Thursday, February 08, 2007

Immaterial conceptions

A curious friend has been hounding me for an answer about semantic development and dating. Regarding the verb conceive he's been wondering about the original meaning. Specifically, which meaning came first: "become pregnant" or "get and idea." We see Shakespeare using the word as a pun in The Taming of the Shrew --

Widow: Thus I conceive by him.
Petruchio: Conceives by me! How likes Hortensio that?

And in Hamlet --
Hamlet: ...Have you a daughter?
Polonious: I have, my lord.
Ham.: Let her not walk i' th' sun. Conception is a blessing, but as your daughter may conceive, friend, look to't.1

And elsewhere. Many of Shakespeare's uses of the word don't lend themselves so easily to a pun. He leans heavily towards the verb meaning to understand, perceive or consider.

The office desktop Webster's doesn't provide much help, telling us only that it came from Old French then giving the OF form without a gloss. One rule of thumb for dictionary etymologies might be that when the etymon is provided without definition the meaning is the same as the last one mentioned. The word has been borrowed as is.

But his Webster's doesn't give root words and morphemes thorough attention. So we can go to the OED for that. Surely there we will find out what the early roots meant and what the word first meant: we'll get a look at the entire dossier of to conceive.

According to the OED the Latin word was concipĕre, comprising con- altogether and capĕre to take.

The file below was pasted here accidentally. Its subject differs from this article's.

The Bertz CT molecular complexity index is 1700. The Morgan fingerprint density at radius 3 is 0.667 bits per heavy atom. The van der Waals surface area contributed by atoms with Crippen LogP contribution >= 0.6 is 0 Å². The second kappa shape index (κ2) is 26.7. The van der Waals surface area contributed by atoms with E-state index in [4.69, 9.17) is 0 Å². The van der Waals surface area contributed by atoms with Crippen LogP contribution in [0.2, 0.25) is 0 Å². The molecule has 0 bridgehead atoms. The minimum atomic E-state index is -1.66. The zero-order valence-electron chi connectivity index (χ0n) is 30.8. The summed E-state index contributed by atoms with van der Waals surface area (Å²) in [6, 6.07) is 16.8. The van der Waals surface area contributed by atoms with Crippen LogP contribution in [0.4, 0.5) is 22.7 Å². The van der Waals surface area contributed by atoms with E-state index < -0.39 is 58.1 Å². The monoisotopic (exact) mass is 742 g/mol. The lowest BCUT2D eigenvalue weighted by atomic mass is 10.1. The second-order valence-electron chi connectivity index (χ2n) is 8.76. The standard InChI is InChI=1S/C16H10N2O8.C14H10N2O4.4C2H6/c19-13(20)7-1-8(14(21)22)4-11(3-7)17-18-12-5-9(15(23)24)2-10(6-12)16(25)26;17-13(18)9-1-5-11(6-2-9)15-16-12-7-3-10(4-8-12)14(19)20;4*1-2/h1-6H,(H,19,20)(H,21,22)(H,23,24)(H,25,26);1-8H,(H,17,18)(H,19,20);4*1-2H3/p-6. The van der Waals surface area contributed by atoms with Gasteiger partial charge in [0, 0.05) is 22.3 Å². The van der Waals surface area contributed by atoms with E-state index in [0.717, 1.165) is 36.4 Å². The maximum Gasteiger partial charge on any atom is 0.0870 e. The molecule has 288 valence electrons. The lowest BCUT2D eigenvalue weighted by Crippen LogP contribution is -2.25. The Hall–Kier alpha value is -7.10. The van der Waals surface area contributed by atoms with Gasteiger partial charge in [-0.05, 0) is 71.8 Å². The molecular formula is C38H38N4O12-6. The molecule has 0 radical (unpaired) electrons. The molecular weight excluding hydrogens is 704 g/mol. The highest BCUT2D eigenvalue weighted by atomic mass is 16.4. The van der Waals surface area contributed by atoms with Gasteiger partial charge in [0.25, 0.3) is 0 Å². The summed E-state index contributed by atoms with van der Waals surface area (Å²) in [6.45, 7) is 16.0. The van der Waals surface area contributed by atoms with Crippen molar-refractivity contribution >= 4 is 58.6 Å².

We also find that "Nearly all the senses found in Fr. and Eng. were already developed in L., where the primary notion was app. ‘to take effectively, take to oneself, take in and hold’."

This isn't either of the definitions in question. We have here a more concrete meaning from which two other narrowings developed in French and English as well as in the original Latin. So which meaning branched first?

Of the two meanings (become pregnant and understand) the OED cites Cursor Mundi a pre-1300 northern text that refers to Mary's conception, through the holy spirit, of "þat blisful child." This transitive form is accompanied by an intransitive form in the same text which asks "Womman þat neuer neghed man, Conceiue hu sal sco?" ("A woman that never knew man: how shall she conceive?")

The OED cites John Gower's Confessio amantis in 1393 possibly using the word as a "conscious reference" to a passive sense (to be conceived) and the intransitive mentioned above.

This same text is cited as using a sense as we currently use "catch" in the phrase "catch a cold," without the necessary connotation of illness. The citations demonstrate this usage with such conceptions as sickness (Gower 1393) and putrefaction (Bonet 1684), but in one example a plant blooms after conceiving water (Golding 1587), and flax and tinder are described as being "apt to conceiue fire" (Hakewill 1621).

That's just the first branch of the word. Branch II "To take into, or form in, the mind" gives Richard Rolle of Hampole's Psalter vii, pre-1340 as its earliest citation: "He hais consayued sorow."

"To form and entertain (an opinion)" is an obselete usage first cited in John Wyclif's Selected Works c1380: "We wolen seie opinli þe sentence þat we conseyven." And its contemporary meaning "To form (a purpose, design, etc.) in the mind; to plan devise, formulate in idea" is cited as well, even as early as 1340.

Other very closely related uses are cited from c1340 in Hampole and c1330 in Robert Manning of Brunne's Chronicle.